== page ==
Golden Gate Bridge to get a suicide net
The Golden Gate Bridge in San Francisco will get a suicide net it was voted today, but where the money is coming from is still to be decided.
A bridge in BC currently being built will also get a suicide barrier, but the Golden Gate Bridge has long been a desired place for people to take their own lives.
It will literally be a net extending form the side of the bridge span.
"It's time to make a decision on this," said board member and Marin Supervisor Hal Brown, before the voice vote on the emotional issue.
Families of people who have jumped and Marin's clergy came to the hearing, asking that the district move ahead with the project.
"This is the right thing to do," said John Brooks of Tiburon, whose 17-year-old daughter, Casey, jumped to her death from the span in January. "We will join the rest of the civilized world in saving lives at this structure."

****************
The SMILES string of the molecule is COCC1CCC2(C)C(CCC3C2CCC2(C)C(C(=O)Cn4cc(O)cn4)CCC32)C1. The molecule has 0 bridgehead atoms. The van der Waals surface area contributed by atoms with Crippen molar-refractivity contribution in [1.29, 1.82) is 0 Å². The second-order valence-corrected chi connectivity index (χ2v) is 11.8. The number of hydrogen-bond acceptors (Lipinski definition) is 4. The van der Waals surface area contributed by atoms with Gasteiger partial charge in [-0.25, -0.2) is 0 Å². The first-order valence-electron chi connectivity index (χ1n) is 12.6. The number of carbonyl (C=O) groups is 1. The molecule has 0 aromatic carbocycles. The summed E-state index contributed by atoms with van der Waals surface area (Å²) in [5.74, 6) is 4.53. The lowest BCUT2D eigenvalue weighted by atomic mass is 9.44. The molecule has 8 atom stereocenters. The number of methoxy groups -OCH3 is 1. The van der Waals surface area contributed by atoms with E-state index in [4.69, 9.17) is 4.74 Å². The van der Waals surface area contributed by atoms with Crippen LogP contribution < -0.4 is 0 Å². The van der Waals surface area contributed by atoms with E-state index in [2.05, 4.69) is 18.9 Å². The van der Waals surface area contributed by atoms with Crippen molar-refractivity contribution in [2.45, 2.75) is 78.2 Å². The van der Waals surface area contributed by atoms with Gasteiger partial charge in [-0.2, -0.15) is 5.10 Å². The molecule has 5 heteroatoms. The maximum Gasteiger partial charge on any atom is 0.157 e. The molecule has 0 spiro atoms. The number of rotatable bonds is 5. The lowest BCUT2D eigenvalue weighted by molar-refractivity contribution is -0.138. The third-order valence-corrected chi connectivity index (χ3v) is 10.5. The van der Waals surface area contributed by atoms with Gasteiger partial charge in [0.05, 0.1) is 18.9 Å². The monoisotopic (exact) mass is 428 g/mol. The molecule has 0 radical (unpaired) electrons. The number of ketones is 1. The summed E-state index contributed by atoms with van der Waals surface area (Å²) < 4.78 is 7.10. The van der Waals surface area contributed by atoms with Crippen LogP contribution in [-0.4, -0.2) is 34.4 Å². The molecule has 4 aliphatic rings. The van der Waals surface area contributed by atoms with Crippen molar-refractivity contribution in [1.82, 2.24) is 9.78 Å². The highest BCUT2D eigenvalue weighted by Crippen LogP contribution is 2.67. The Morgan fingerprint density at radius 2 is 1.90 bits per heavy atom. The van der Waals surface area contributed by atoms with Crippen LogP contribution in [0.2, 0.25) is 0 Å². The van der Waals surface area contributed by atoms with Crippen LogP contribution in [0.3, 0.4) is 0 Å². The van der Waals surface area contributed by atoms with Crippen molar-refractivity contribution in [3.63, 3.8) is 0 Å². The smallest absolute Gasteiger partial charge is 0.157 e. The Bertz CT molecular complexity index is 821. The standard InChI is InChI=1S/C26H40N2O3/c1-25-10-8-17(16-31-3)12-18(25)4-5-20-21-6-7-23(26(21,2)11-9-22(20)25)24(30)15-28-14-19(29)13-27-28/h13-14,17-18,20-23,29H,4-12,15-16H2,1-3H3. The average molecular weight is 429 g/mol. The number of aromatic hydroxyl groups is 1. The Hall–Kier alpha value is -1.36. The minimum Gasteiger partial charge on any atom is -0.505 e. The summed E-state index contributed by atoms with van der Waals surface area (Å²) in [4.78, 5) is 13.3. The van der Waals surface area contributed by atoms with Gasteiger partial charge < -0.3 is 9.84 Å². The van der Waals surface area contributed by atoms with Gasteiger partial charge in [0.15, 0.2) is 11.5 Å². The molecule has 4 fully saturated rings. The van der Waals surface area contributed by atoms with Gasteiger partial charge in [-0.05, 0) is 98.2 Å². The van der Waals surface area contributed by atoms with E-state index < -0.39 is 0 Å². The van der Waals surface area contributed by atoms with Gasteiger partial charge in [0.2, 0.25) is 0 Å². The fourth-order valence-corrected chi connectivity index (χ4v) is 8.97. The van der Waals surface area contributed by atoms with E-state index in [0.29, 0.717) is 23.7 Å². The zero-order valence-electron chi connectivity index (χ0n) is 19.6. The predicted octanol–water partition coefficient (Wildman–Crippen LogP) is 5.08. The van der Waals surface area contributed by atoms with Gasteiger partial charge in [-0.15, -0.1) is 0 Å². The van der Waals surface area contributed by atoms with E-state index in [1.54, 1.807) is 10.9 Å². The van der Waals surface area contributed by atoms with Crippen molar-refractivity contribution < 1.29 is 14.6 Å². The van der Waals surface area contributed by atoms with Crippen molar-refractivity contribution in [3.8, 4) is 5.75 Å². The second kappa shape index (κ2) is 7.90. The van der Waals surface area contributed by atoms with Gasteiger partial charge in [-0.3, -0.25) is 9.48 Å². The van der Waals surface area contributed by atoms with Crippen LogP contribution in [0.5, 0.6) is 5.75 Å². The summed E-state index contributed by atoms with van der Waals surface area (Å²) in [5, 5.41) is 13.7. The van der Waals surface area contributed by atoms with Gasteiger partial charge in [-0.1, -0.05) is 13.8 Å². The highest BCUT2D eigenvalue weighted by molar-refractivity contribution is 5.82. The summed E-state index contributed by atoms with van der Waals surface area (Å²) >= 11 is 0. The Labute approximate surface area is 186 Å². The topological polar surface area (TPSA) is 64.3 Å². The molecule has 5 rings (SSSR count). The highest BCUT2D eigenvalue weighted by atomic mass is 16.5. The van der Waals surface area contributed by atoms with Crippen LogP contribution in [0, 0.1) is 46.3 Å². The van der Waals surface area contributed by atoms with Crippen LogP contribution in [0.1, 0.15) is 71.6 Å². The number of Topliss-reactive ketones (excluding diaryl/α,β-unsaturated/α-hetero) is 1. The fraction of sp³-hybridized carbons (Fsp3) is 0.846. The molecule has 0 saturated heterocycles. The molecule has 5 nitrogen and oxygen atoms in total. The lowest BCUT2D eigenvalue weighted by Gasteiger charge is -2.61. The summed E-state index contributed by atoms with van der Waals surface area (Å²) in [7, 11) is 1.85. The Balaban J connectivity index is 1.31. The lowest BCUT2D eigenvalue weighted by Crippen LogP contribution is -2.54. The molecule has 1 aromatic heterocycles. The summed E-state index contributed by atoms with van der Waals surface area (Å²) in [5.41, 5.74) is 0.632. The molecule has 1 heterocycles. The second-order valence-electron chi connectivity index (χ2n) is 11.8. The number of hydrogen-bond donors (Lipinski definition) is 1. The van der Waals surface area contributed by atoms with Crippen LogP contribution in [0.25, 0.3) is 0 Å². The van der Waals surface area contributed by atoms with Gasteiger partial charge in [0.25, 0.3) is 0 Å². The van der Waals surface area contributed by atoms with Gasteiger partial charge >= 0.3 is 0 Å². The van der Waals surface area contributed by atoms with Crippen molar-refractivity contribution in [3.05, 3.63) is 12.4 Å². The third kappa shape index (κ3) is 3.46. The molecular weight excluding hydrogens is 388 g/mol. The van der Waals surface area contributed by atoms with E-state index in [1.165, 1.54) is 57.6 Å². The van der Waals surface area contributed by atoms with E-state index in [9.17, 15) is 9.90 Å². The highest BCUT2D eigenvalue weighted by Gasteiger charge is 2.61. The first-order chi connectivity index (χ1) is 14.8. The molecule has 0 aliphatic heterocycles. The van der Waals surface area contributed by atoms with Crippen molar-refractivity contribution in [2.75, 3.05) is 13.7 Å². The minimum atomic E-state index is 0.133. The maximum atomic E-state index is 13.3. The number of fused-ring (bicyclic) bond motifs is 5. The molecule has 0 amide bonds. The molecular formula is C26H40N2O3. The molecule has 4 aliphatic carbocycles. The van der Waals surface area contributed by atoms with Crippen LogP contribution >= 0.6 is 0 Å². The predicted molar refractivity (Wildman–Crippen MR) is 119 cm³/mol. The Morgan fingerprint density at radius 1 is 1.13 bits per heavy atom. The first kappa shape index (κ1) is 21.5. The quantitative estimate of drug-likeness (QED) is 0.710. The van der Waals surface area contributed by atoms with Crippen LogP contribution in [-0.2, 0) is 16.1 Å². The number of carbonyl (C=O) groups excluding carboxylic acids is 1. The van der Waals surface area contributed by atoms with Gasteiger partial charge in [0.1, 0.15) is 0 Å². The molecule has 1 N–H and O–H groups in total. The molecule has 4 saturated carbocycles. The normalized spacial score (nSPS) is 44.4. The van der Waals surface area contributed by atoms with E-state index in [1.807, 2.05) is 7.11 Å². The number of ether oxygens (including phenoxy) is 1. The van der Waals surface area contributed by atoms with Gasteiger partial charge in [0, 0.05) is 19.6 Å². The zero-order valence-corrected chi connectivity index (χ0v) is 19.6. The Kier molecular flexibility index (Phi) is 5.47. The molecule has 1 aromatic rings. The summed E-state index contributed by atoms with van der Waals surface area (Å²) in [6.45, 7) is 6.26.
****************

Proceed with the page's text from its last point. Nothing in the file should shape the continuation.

No funds have been identified for the barrier project, which will cost between $40 million and $50 million, bridge officials said. An environmental impact report on the net will now be conducted and completed by April. At that time the project must have a funding plan in place, officials said.
A horizontal net system 20 feet below the sidewalk that extends 20 feet from the bridge would cost $78,000 a year to maintain, the cost mainly coming from workers spending time picking out debris by using a vehicle with an elongated arm.
Other options examined involved vertical fencing on the span.
The net will be constructed from stainless steel cable and would catch people when they jumped. It would also give slightly making it hard for people to get back out.
Last year, 38 people committed suicide off the bridge, and nineteen people have jumped so far this year.
Since the bridge opened in 1937, 1,300 people have committed suicide off it.